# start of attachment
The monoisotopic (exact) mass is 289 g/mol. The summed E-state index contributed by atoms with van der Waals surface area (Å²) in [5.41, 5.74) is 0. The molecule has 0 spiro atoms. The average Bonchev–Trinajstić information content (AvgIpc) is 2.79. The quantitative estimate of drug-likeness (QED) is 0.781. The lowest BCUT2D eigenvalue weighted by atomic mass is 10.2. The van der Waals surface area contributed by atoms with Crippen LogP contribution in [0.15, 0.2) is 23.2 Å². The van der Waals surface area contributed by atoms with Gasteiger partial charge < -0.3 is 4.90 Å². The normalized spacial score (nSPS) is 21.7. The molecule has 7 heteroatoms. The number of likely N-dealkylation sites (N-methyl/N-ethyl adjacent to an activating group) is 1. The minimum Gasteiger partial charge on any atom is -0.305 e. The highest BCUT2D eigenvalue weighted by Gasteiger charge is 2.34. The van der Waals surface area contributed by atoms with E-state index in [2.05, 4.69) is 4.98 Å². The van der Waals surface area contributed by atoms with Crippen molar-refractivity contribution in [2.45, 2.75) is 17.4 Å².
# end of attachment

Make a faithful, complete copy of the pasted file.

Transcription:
The monoisotopic (exact) mass is 289 g/mol. The summed E-state index contributed by atoms with van der Waals surface area (Å²) in [5.41, 5.74) is 0. The molecule has 0 spiro atoms. The average Bonchev–Trinajstić information content (AvgIpc) is 2.79. The quantitative estimate of drug-likeness (QED) is 0.781. The lowest BCUT2D eigenvalue weighted by atomic mass is 10.2. The van der Waals surface area contributed by atoms with Crippen LogP contribution in [0.15, 0.2) is 23.2 Å². The van der Waals surface area contributed by atoms with Gasteiger partial charge < -0.3 is 4.90 Å². The normalized spacial score (nSPS) is 21.7. The molecule has 7 heteroatoms. The number of likely N-dealkylation sites (N-methyl/N-ethyl adjacent to an activating group) is 1. The minimum Gasteiger partial charge on any atom is -0.305 e. The highest BCUT2D eigenvalue weighted by Gasteiger charge is 2.34. The van der Waals surface area contributed by atoms with E-state index in [2.05, 4.69) is 4.98 Å². The van der Waals surface area contributed by atoms with Crippen molar-refractivity contribution in [2.45, 2.75) is 17.4 Å².